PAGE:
“Neuroscience has begun to make important breakthroughs, but given the complexity of the brain, we must better understand it in order to make desired… read more

‘Social voting’ really does rock the vote

September 14, 2012

The experiment and direct effects. Examples of the informational message and social message Facebook treatments (a) and their direct effect on voting behaviour (b). Vertical lines indicate s.e.m. (they are too small to be seen for the first two bars). (Credit: /Nature)

Brace yourself for a tidal wave of Facebook campaigning before November’s U.S. presidential election. A study of 61 million Facebook users finds that using online social networks to urge people to vote has a much stronger effect on their voting behavior than spamming them with information via television ads or phone calls, Science Now reports.

The study follows a Science paper that tracked howread more

Scientists discover how to slow down aging in mice and increase longevity

Blocking a specific protein complex in the hypothalamus and injecting a hormone slow aging and cognitive decline
May 3, 2013

Hypothalamus:  (credit: iStockphoto)

Scientists at Albert Einstein College of Medicine of Yeshiva University have found that the hypothalamus of mice controls aging throughout the body.

Their discovery of a specific age-related signaling pathway opens up new strategies for combating diseases of old age and extending lifespan.

Background: the hypothalmus and inflammation

“Scientists have long wondered whether aging occurs independently in the body’s various tissues or if it… read more

Is this Elon Musk’s secret design for a high-speed train?

July 16, 2013

Hyperloop2

Elon Musk has been hinting at an idea he calls the Hyperloop — a ground-based transportation technology that would get people from Los Angeles to San Francisco in under half an hour, for less than 1/10 the cost of California’s $69 billion plan.

On Monday, Musk tweeted that he will publish an “alpha design” for the Hyperloop by Aug. 12. As Slateread more

Why some nations become wealthy and powerful, while others remain stuck in poverty

March 26, 2012

forumrome

Why do some nations, such as the United States, become wealthy and powerful, while others remain stuck in poverty? And why do some of those powers, from ancient Rome to the modern Soviet Union, expand and then collapse?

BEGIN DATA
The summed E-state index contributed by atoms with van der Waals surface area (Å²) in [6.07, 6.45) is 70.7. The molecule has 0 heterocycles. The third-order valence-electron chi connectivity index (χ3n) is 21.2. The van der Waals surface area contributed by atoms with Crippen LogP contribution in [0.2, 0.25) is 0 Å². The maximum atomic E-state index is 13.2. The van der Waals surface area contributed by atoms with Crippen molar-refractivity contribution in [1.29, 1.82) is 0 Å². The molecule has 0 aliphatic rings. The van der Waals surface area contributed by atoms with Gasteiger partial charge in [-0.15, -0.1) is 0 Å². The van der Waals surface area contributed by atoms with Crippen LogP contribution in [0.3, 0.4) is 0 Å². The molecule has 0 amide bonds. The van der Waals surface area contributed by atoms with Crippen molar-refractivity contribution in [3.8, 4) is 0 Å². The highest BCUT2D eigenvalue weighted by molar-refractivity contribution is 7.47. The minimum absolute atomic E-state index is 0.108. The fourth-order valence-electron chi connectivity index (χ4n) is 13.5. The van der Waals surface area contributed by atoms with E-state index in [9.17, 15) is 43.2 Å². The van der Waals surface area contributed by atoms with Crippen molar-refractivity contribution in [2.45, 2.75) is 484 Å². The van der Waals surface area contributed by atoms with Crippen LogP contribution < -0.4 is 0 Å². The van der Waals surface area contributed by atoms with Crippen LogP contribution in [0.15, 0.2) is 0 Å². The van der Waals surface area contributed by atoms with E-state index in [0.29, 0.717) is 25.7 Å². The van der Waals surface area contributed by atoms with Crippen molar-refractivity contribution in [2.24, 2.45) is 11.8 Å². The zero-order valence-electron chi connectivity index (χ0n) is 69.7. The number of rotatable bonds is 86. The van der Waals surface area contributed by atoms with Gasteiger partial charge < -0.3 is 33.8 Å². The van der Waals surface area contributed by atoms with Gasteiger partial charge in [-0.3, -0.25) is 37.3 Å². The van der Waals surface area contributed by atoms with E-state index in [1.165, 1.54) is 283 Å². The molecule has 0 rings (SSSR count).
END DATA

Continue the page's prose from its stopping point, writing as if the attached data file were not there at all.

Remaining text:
Politics makes the difference, say economists Daron Acemoglu of MIT and James Robinson of Harvard University in their new book, Why Nations Fail. Countries that have what they call “inclusive”… read more

Teleporting information achieved by TU Delft

A key step toward a "quantum internet"
June 2, 2014

(Credit: TU Delft)

Teleporting people through space, as in Star Trek, is impossible by the laws of physics, but researchers at TU Delft‘s Kavli Institute of Nanoscience have succeeded in teleporting information.

Using quantum entanglement, they transferred the information contained in a quantum bit in a diamond to a quantum bit in another diamond three meters away, without the information having traveled through the intervening space.

The… read more

Texas wind farms increase land surface temperature

May 2, 2012

Wind Farm

A Texas region containing four of the world’s largest wind farms showed an increase in land surface temperature over nine years that researchers have connected to local meteorological effects of the turbines.

The land surface temperature around the west-central Texas wind farms warmed at a rate of .72 degrees Celsius per decade during the study period relative to nearby regions without wind farms, an effect most likely… read more

Craig Venter’s team designs, builds first minimal synthetic bacterial cell

New record for the least number of genes needed for independent cell growth
March 28, 2016

A cluster of JCVI-syn3.0 cells, showing spherical structures of varying sizes (scale bar, 200 nm) (credit: Clyde A. Hutchison III et al./Science)

Just 473 genes were needed to create life in a new synthesized species of bacteria created by synthetic biologists from the J. Craig Venter Institute (JCVI) and Synthetic Genomics, Inc.

Knowing the minimum number of genes to create life would answer a fundamental question in biology.

This “minimal synthetic cell,” JCVI-syn3.0, was reported in an open-access paper published last week in the  journal Science. By… read more